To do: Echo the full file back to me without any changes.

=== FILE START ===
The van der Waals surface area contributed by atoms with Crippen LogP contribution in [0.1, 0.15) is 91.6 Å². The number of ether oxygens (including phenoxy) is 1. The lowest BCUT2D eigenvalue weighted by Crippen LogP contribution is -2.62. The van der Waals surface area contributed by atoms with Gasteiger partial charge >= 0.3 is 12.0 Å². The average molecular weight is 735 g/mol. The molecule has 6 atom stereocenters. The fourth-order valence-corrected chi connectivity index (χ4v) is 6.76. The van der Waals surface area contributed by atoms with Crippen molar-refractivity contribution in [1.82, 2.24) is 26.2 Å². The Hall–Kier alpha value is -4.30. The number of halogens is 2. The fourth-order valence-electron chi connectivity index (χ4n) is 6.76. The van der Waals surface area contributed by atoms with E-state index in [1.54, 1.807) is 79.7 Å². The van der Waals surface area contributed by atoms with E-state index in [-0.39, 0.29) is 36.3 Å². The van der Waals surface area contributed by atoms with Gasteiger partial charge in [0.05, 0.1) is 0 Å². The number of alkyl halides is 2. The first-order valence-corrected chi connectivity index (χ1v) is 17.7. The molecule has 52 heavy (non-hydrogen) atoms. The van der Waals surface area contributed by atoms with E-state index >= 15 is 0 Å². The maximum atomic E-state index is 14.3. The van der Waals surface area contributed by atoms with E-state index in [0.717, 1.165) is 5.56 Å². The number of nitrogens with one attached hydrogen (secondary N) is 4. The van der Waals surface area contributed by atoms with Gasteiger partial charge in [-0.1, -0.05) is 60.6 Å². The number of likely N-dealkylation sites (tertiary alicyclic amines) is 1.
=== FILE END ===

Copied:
The van der Waals surface area contributed by atoms with Crippen LogP contribution in [0.1, 0.15) is 91.6 Å². The number of ether oxygens (including phenoxy) is 1. The lowest BCUT2D eigenvalue weighted by Crippen LogP contribution is -2.62. The van der Waals surface area contributed by atoms with Gasteiger partial charge >= 0.3 is 12.0 Å². The average molecular weight is 735 g/mol. The molecule has 6 atom stereocenters. The fourth-order valence-corrected chi connectivity index (χ4v) is 6.76. The van der Waals surface area contributed by atoms with Crippen molar-refractivity contribution in [1.82, 2.24) is 26.2 Å². The Hall–Kier alpha value is -4.30. The number of halogens is 2. The fourth-order valence-electron chi connectivity index (χ4n) is 6.76. The van der Waals surface area contributed by atoms with E-state index in [1.54, 1.807) is 79.7 Å². The van der Waals surface area contributed by atoms with E-state index in [-0.39, 0.29) is 36.3 Å². The van der Waals surface area contributed by atoms with Gasteiger partial charge in [0.05, 0.1) is 0 Å². The number of alkyl halides is 2. The first-order valence-corrected chi connectivity index (χ1v) is 17.7. The molecule has 52 heavy (non-hydrogen) atoms. The van der Waals surface area contributed by atoms with E-state index >= 15 is 0 Å². The maximum atomic E-state index is 14.3. The van der Waals surface area contributed by atoms with E-state index in [0.717, 1.165) is 5.56 Å². The number of nitrogens with one attached hydrogen (secondary N) is 4. The van der Waals surface area contributed by atoms with Gasteiger partial charge in [-0.1, -0.05) is 60.6 Å². The number of likely N-dealkylation sites (tertiary alicyclic amines) is 1.